• Photo of COVID-19 vaccine vials.
    Vaccine Response On/Off Methotrexate Study

Welcome to the VROOM study website!

Please note - the VROOM study has now closed to recruitment.

Full study title: A multi-centre randomised controlled trial examining the effects of temporarily suspending low-dose methotrexate treatment for two weeks after SARS-CoV-2 vaccine booster on vaccine response in immunosuppressed adults with inflammatory conditions and nested mechanistic study.

You may already know that methotrexate is used to treat inflammatory conditions such as rheumatoid arthritis and psoriasis. It often controls the condition, but it may also reduce the body’s ability to fight infections. People who take methotrexate are known to have weaker responses to vaccines against the seasonal flu and pneumonia than those not on methotrexate.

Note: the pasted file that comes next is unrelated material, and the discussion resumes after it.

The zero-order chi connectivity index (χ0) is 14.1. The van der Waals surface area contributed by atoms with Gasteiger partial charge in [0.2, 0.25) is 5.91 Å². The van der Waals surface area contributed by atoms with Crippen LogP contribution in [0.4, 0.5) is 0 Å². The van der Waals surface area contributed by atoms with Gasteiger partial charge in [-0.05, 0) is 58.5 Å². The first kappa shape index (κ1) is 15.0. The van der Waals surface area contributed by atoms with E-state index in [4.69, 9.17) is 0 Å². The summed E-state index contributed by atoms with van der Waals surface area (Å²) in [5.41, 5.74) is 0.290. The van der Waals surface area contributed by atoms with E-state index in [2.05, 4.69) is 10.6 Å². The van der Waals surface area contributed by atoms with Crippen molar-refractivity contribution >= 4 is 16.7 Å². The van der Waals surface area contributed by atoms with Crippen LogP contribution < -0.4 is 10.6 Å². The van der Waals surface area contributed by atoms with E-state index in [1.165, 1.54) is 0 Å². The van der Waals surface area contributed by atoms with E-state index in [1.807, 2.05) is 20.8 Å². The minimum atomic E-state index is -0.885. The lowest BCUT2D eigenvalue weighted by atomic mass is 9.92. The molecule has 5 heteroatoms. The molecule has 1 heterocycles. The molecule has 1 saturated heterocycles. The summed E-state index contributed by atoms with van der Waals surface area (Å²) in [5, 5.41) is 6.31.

A recent study in Korea showed that a two week break in taking methotrexate after the flu vaccine increased the body’s immune response to it. However, it is not known if such an interruption in methotrexate treatment would improve the protection provided by vaccines against COVID-19. Because there is no clear evidence on whether to temporarily stop methotrexate around the time of COVID-19 vaccinations, specialists across the world have given conflicting advice.

The VROOM study aims to find out if we should stop or continue methotrexate around the time of COVID-19 booster vaccine. 

We also need to understand if there is a possible downside to temporarily stopping methotrexate, in the control of your disease. Potentially it could mean you get an increase in symptoms/disease activity, which people often call flares. If the benefit of pausing methotrexate is very small – is it better to continue taking your methotrexate as normal to prevent having issues with the control of your disease?